And then I started all over!  Of course, this was where I made my first mistake--I did a double layer of noodles.  Once I got back up to the pepperoni level, I covered the whole thing with more noodles.  Next I used the rest of the Spaghetti sauce (plus a half jar of Chunky Garden AND a jar of Hunt's tomato sauce--next time I'll buy 3 jars!) to completely cover the top noodle layer.  I wanted to be SURE they didn't dry out!  I plopped some ricotta on top, along with a lot of mozzarella and a sprinkling of Parmesan.

At this point the oven was more than ready, so I stuck the lasagna in for 50 minutes.  After it was done, I took it out to cool for 15 minutes, and promptly put in the garlic bread.  At about the 10 minute point I also put the SteamFresh frozen green beans that my wonderful husband stopped to pick up on the way home in the microwave.

The lasagna had cooled sufficiently right as the bread came out of the oven, just has the green beans had finished cooking and cooling.  Bryan and I sat down with our wine (with Sprite Zero!) and enjoyed a wonderful dinner!

Bryan had two big helpings, and the boys at Mark's bachelor party ate almost all of it!  I'd consider that a successful first lasagna ever!

Monday, April 19, 2010

Again, Not Me! (Monday)

This blog carnival is so much fun!  This was all started by MckMama, and reading everyone else's posts over at her blog is a hoot!  I found "Not Me Monday" through my friend Arena's blog, The Nerd's Wife.

Overall, today was a much better day than last Monday.

That said, I did *not* oversleep until 6:45 this morning instead of getting up at my proper time of 6:10AM.  NOT ME!  I would *never* have Bryan hit snooze that many times.

And I did *not* drive like a bat out of hell on the freeway to make up the lost time.  NOT ME!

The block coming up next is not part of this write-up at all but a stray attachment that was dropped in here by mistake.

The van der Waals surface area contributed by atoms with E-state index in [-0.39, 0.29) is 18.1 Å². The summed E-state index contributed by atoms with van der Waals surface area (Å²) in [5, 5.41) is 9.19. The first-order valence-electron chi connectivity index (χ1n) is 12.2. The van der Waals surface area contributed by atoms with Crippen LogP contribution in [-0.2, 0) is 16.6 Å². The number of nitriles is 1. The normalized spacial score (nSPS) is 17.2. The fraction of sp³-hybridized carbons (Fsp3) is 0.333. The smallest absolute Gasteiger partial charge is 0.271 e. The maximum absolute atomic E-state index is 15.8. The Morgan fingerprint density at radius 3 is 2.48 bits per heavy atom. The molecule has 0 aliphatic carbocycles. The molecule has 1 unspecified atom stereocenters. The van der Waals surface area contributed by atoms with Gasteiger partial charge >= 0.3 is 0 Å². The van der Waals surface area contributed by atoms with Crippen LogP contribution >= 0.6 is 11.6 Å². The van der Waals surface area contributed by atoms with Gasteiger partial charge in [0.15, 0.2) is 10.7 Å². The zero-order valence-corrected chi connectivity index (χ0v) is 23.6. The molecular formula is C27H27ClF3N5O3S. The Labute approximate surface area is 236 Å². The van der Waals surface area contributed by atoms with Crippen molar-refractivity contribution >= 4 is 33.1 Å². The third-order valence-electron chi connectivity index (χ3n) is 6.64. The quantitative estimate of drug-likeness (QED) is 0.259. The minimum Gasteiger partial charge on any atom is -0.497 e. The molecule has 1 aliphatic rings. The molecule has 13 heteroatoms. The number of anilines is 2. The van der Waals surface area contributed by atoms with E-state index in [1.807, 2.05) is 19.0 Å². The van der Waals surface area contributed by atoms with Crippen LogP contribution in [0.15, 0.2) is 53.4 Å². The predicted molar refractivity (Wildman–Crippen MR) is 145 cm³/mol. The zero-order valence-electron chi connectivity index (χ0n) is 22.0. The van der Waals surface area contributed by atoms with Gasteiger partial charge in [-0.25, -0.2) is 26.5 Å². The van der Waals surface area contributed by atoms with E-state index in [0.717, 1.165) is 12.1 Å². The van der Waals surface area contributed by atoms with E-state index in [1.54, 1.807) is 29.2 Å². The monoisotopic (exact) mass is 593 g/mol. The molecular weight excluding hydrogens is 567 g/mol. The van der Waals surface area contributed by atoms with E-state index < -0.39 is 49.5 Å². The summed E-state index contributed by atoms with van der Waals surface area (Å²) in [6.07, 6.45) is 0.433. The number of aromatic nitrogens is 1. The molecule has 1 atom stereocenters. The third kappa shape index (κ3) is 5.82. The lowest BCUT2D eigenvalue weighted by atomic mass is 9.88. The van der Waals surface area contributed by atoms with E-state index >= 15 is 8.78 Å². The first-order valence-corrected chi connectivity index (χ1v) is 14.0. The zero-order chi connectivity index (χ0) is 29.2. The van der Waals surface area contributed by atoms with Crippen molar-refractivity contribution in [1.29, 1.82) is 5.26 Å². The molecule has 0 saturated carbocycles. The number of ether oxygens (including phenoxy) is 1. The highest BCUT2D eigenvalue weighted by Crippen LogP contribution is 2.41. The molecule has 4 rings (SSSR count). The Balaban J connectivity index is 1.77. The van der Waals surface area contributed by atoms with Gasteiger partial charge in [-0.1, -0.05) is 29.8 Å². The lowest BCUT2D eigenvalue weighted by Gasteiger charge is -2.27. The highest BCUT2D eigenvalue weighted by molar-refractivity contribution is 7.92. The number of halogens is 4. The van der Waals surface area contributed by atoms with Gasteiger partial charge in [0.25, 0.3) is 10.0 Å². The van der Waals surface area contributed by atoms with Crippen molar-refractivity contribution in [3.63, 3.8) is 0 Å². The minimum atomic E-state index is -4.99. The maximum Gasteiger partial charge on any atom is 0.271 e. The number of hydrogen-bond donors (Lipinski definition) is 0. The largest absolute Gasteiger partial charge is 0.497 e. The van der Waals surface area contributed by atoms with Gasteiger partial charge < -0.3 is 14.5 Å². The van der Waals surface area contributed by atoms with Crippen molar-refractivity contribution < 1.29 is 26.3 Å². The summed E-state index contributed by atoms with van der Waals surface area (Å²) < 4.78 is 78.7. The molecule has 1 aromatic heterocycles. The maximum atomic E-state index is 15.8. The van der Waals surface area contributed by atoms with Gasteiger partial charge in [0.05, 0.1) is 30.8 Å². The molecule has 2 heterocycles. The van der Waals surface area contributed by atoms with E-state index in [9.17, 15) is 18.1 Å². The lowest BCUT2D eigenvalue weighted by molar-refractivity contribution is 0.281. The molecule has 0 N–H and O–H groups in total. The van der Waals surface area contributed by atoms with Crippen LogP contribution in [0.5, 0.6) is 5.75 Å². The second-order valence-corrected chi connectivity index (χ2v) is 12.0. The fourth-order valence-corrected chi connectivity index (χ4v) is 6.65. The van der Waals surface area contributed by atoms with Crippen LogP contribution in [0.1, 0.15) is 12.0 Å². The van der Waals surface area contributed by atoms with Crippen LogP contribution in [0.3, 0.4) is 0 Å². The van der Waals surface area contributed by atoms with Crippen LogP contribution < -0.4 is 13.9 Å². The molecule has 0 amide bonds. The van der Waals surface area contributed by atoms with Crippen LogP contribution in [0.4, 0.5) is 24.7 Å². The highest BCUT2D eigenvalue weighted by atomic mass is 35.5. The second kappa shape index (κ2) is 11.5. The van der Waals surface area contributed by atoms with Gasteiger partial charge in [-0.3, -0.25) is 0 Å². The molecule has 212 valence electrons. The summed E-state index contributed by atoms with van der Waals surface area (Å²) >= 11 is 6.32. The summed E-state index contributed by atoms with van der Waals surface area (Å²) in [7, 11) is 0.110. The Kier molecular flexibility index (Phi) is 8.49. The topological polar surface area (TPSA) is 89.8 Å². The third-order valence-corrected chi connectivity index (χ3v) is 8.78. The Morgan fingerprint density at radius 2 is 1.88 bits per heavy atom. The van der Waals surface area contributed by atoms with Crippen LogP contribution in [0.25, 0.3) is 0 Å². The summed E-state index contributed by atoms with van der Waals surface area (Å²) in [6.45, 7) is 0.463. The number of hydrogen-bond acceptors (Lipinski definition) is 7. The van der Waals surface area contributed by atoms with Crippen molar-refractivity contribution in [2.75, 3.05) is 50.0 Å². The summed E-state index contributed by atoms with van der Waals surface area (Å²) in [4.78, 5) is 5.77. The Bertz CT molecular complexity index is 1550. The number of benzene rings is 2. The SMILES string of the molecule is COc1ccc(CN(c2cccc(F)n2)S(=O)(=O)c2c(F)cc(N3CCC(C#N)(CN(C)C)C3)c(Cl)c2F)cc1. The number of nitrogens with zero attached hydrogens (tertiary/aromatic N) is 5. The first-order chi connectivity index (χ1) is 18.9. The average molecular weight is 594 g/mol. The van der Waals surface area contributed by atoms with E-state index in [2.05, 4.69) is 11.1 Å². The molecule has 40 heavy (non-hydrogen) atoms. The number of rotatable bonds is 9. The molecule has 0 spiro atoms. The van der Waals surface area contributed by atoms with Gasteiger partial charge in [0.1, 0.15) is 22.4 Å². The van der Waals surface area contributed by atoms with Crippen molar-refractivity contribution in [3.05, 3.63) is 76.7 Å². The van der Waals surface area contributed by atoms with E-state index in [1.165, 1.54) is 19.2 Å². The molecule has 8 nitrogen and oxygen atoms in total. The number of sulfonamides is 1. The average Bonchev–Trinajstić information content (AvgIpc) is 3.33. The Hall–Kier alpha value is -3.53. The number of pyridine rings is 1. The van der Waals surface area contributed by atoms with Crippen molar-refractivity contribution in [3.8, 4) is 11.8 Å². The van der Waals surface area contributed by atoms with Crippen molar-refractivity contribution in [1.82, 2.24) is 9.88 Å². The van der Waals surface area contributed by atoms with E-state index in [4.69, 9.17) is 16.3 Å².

Since I still arrived at school 10 minutes behind schedule, I went straight to the workroom where I did *not* pull out my current reading book instead of preparing for today's lesson.  NOT ME!  I always have my lessons prepared in exact detail and use every minute of my day for work purposes.

Having said that, I obviously did *not* totally wing my lesson in second period.  As a result, I am definitely *not* going to have to reteach the lesson tomorrow to properly prepare those kids for Wednesday's quiz.  NOT ME!

I also did *not* have a cultural discussion over the movie Real Women Have Curves in order to use the class time not taken up by the short grammar lesson.  NOT ME!

During said discussion, we covered that traditionally in Hispanic cultures (especially among the older generations) a woman's value is either found in her a) virginity or b) position as a wife and mother.  And after saying this, I definitely did *not* refer to the character going through menopause as having "dried up".  NOT ME!

To be clear, I *never* use sarcasm to shock and appall my students just for the hell of it, especially *not* about such sensitive issues as "el cambio de vida" (the change of life).  NOT ME!

And since today was good and the lesson (such as it was) went fairly well, I definitely did *not* still spend a good bit of time daydreaming about not being a teacher.  NOT ME!